Absolutely fascinating that it has a zipper along the waistband…does it actually unzip and flip or something? I could use something like this in my sewing room over leggings. Thank you for making such a good muslin and tips on the buttons etc! Looking forward to the next version…closures…there must be hundreds of types to choose from…my head spins….

    • fabrickated

      The Dutch skirt is a hipster style, and the waistband/belt/yoke is slightly shaped, and the skirt slightly flared. You can unzip the belt and wear it separately (but I wouldn’t), and you can reverse it so you can have the red belt with black skirt and vice versa. In fact when you buy they will let you choose the skirt and belt separately. They are interchangeable across the range. The website shows their range.

  5. Julie

    I have a drafting question – how did you eliminate the darts?
    And because of you, I now have to eye all of my two face fabrics suspiciously since yours are rather snarky!

    • fabrickated

      Well the proper method is to slash through the centre of the dart to the hem of the skirt, overlapping the arms to create a slightly wider flare on the skirt. The cheat, which works fine with smaller darts, say less than 1″ wide, is to just pinch the darts together, pin, and smooth out the wrinkle created in the pattern. This is what I did in this case and it worked fine.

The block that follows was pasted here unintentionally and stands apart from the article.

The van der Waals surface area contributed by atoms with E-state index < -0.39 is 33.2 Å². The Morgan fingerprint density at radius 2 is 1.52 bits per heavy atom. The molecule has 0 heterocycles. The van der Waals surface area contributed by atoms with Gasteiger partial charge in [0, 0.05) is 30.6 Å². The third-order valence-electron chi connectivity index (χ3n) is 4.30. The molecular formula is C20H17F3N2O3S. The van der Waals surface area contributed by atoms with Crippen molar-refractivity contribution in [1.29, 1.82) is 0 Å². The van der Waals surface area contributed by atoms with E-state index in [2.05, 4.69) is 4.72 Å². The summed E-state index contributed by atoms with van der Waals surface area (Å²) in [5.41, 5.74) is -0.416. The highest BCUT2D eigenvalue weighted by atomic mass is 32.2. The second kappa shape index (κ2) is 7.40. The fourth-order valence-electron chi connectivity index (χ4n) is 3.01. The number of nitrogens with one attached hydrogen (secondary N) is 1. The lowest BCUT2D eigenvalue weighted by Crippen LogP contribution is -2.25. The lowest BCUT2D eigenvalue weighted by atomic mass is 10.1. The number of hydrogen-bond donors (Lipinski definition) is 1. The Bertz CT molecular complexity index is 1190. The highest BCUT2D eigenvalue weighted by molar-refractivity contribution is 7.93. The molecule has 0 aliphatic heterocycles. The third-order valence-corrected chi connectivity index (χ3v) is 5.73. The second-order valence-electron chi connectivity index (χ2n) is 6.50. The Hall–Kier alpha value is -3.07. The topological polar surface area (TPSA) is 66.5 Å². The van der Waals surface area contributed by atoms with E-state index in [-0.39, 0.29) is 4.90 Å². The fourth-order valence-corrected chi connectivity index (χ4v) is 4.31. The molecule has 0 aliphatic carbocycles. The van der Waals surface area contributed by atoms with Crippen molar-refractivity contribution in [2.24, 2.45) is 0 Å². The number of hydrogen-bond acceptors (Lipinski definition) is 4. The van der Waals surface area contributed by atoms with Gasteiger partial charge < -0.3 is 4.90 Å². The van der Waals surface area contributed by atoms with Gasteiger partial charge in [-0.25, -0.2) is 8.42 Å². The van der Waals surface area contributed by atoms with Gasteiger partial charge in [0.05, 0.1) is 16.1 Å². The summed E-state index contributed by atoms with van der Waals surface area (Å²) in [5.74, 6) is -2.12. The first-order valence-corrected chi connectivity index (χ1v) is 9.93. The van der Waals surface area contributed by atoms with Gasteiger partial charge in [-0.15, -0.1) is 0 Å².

• Julie

        Thanks much- I can now picture the technique. I have been fighting with a skirt that I made in a fabric which didn’t accept darts very well – a heavy and slightly textured knit. I may try the skirt again with the need for darts eliminated. I solved my skirt problem with heavy elastic applied after construction – not pretty on the inside and I’ll need to press etc after laundering it last night before I know if its wearable. Tnx again!